FINRA has suspended a former U.S. Bank broker for six months and slapped her with a $10,000 fine for borrowing $10,000 from a 69-year-old customer, according to a hearing panel decision posted on the regulator's website.
Katherine Ann White claimed that the money she received was not a loan but rather the proceeds from the sale of her tractor to the customer, an argument that failed to persuade the hearing panel.
White did not try to deliver the tractor to the customer nor was there a bill of sale or written contract, the panel said in its decision. Furthermore, the customer had not seen the tractor and did not know what kind of shape it was in, it noted.
"White's defense is not supported by the law or the evidence," the panel wrote.
White, a rep with U.S. Bank in Minneapolis, was aware that loans from customers were prohibited by U.S. Bank as well as FINRA. During the hearing, she claimed that she accepted the customer's $10,000 cashier's check in October 2014 after the retiree agreed to buy her tractor "purely as an investment."
White testified that she later repurchased the tractor, paying the customer $10,600 over six months in monthly installments. She threw in an extra $600 as the customer's "profit in the tractor," she said.
White also claimed during the hearing that her plan was to sell the tractor to the customer and then, on behalf of the customer, sell it to her hay man and turn all of the sale proceeds over to the customer, according to the decision.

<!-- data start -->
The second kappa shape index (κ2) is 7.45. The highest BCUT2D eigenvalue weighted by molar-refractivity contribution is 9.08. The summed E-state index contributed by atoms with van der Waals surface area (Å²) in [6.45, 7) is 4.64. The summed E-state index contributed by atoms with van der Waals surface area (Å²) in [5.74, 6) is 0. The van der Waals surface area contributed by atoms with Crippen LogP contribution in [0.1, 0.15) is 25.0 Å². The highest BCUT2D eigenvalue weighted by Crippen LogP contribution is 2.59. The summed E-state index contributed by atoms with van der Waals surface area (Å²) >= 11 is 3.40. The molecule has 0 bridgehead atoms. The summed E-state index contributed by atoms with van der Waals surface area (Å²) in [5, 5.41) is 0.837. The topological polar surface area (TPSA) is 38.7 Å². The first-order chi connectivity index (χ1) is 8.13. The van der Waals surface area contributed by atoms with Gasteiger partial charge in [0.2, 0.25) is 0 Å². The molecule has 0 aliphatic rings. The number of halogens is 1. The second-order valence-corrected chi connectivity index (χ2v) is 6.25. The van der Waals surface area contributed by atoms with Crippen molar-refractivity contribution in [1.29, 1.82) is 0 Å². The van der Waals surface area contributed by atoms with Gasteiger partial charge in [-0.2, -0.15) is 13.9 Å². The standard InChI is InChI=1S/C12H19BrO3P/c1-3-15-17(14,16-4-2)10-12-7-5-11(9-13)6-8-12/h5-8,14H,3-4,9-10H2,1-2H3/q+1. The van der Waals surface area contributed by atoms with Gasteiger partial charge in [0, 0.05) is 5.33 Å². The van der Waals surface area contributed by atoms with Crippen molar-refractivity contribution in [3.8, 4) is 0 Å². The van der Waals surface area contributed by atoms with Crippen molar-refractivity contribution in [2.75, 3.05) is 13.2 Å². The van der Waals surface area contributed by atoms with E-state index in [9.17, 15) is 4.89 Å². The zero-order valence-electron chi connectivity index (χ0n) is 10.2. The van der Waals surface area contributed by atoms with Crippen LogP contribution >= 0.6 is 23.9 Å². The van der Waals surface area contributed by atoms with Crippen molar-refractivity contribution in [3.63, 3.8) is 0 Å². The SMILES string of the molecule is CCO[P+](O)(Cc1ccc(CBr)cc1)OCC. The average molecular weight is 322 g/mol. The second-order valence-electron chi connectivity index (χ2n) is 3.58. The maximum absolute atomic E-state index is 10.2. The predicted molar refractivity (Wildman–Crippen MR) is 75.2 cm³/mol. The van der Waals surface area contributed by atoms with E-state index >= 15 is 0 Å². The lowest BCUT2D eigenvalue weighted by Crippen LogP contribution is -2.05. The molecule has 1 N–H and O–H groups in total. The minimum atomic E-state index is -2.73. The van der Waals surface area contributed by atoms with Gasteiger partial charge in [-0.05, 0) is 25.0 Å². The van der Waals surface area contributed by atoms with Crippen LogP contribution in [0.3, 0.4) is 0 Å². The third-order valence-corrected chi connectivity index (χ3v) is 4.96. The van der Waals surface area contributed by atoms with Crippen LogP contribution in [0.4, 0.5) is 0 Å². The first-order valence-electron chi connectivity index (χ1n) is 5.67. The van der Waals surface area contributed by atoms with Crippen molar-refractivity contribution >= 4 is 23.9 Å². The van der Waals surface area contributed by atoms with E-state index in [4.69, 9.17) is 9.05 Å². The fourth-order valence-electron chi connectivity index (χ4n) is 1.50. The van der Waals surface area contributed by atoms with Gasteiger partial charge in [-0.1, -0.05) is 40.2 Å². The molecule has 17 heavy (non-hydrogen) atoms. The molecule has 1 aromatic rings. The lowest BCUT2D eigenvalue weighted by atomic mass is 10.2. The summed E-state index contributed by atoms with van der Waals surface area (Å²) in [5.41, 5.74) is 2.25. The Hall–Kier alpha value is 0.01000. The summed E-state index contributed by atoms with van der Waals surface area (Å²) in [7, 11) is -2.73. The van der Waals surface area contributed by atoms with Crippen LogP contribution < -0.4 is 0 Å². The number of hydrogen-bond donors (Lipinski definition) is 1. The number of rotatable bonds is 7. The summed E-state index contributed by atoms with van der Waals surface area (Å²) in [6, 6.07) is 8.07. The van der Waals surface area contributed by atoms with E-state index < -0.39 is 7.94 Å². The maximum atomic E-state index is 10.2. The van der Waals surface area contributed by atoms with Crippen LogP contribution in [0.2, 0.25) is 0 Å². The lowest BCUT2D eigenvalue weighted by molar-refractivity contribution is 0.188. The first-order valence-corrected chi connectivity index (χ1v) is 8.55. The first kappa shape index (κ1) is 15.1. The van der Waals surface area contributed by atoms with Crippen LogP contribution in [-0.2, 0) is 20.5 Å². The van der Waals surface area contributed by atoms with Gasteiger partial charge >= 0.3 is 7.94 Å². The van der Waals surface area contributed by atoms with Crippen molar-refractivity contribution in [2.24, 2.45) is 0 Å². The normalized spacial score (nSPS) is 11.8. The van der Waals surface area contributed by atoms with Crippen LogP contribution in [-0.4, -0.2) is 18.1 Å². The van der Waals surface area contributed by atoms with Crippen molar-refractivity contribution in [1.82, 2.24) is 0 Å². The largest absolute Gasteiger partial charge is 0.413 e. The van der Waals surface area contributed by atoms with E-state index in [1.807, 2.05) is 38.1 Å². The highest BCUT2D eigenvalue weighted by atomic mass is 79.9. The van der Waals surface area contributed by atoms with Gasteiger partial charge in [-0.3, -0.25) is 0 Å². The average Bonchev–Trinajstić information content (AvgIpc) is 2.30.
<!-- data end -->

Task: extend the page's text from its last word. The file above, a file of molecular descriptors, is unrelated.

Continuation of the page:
"The evidence shows that White's real plan was to borrow $10,000 from the customer, make the loan look like the sale of her tractor, sell the tractor to the hay man and, from the sale proceeds, pay the customer back the $10,000 plus a 'profit' to be determined by White," the panel wrote in its decision.
U.S. Bank found out about the $10,000 cashier's check in April 2015 after the customer's daughter complained to the bank. She wanted to know why her mother purchased a tractor from White.
White could not be reached for comment.
White worked for U.S. Bancorp Investments from December 2001 to April 2015, when she was discharged, according to BrokerCheck records.
"The trust and confidence of our clients is of utmost importance to U.S. Bank and its affiliate U.S. Bancorp Investments," Robin Francis, a spokeswoman for U.S. Bancorp Investments, said in a statement. "Upon investigating the allegation against this financial adviser, her employment was terminated and regulatory authorities notified."
White's six-month suspension takes effect on June 5, unless she appeals the panel's decision to FINRA's National Adjudicatory Council.
Register or login for access to this item and much more
All Bank Investment Consultant content is archived after seven days.
Community members receive:
- All recent and archived articles
- Conference offers and updates
- A full menu of enewsletter options
- Web seminars, white papers, ebooks
Already have an account? Log In
Don't have an account? Register for Free Unlimited Access